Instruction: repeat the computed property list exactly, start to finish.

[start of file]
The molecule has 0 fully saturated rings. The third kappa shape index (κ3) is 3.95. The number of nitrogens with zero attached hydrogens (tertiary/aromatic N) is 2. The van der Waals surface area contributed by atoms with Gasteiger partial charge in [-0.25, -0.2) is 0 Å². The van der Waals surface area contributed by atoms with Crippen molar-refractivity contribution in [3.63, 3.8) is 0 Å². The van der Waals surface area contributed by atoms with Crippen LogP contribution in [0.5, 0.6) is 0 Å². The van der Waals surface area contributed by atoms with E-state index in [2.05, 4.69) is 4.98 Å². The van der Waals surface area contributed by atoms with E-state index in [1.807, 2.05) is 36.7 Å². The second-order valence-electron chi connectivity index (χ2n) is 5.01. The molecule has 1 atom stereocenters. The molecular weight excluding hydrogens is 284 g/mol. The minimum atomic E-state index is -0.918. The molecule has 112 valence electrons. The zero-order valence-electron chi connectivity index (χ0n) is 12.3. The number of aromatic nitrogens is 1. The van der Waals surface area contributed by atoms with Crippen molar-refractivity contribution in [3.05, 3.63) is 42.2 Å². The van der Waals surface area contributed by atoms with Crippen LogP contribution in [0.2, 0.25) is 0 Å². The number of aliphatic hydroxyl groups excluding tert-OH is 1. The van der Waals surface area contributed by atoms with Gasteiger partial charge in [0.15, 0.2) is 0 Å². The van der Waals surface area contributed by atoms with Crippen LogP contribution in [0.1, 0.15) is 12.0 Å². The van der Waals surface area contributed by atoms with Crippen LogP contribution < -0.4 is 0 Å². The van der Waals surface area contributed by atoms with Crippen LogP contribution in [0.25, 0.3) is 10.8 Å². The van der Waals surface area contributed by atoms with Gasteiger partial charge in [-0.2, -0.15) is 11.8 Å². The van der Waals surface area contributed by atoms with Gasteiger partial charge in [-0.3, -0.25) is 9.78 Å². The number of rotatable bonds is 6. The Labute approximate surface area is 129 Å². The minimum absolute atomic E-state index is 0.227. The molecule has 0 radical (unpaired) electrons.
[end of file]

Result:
The molecule has 0 fully saturated rings. The third kappa shape index (κ3) is 3.95. The number of nitrogens with zero attached hydrogens (tertiary/aromatic N) is 2. The van der Waals surface area contributed by atoms with Gasteiger partial charge in [-0.25, -0.2) is 0 Å². The van der Waals surface area contributed by atoms with Crippen molar-refractivity contribution in [3.63, 3.8) is 0 Å². The van der Waals surface area contributed by atoms with Crippen LogP contribution in [0.5, 0.6) is 0 Å². The van der Waals surface area contributed by atoms with E-state index in [2.05, 4.69) is 4.98 Å². The van der Waals surface area contributed by atoms with E-state index in [1.807, 2.05) is 36.7 Å². The second-order valence-electron chi connectivity index (χ2n) is 5.01. The molecule has 1 atom stereocenters. The molecular weight excluding hydrogens is 284 g/mol. The minimum atomic E-state index is -0.918. The molecule has 112 valence electrons. The zero-order valence-electron chi connectivity index (χ0n) is 12.3. The number of aromatic nitrogens is 1. The van der Waals surface area contributed by atoms with Crippen molar-refractivity contribution in [3.05, 3.63) is 42.2 Å². The van der Waals surface area contributed by atoms with Crippen LogP contribution in [0.2, 0.25) is 0 Å². The number of aliphatic hydroxyl groups excluding tert-OH is 1. The van der Waals surface area contributed by atoms with Gasteiger partial charge in [0.15, 0.2) is 0 Å². The van der Waals surface area contributed by atoms with Crippen LogP contribution in [0.1, 0.15) is 12.0 Å². The van der Waals surface area contributed by atoms with Crippen LogP contribution < -0.4 is 0 Å². The van der Waals surface area contributed by atoms with Crippen LogP contribution in [0.25, 0.3) is 10.8 Å². The van der Waals surface area contributed by atoms with Gasteiger partial charge in [-0.2, -0.15) is 11.8 Å². The van der Waals surface area contributed by atoms with Gasteiger partial charge in [-0.3, -0.25) is 9.78 Å². The number of rotatable bonds is 6. The Labute approximate surface area is 129 Å². The minimum absolute atomic E-state index is 0.227. The molecule has 0 radical (unpaired) electrons.